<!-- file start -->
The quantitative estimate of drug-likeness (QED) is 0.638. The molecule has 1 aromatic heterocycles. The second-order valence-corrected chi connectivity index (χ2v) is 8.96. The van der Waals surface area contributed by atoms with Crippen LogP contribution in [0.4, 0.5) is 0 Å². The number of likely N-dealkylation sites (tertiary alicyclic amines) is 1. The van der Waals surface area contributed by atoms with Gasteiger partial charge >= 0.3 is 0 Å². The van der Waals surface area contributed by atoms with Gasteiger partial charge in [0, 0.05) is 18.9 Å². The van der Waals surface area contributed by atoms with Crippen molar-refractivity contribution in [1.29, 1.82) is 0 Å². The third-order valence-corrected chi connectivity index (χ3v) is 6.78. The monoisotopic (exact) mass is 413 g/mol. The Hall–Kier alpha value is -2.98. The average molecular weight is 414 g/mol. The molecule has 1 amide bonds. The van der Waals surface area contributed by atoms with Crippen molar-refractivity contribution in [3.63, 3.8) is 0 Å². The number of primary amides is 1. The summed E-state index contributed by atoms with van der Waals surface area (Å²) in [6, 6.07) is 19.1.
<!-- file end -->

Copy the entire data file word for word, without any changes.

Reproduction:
The quantitative estimate of drug-likeness (QED) is 0.638. The molecule has 1 aromatic heterocycles. The second-order valence-corrected chi connectivity index (χ2v) is 8.96. The van der Waals surface area contributed by atoms with Crippen LogP contribution in [0.4, 0.5) is 0 Å². The number of likely N-dealkylation sites (tertiary alicyclic amines) is 1. The van der Waals surface area contributed by atoms with Gasteiger partial charge >= 0.3 is 0 Å². The van der Waals surface area contributed by atoms with Gasteiger partial charge in [0, 0.05) is 18.9 Å². The van der Waals surface area contributed by atoms with Crippen molar-refractivity contribution in [1.29, 1.82) is 0 Å². The third-order valence-corrected chi connectivity index (χ3v) is 6.78. The monoisotopic (exact) mass is 413 g/mol. The Hall–Kier alpha value is -2.98. The average molecular weight is 414 g/mol. The molecule has 1 amide bonds. The van der Waals surface area contributed by atoms with Crippen molar-refractivity contribution in [3.63, 3.8) is 0 Å². The number of primary amides is 1. The summed E-state index contributed by atoms with van der Waals surface area (Å²) in [6, 6.07) is 19.1.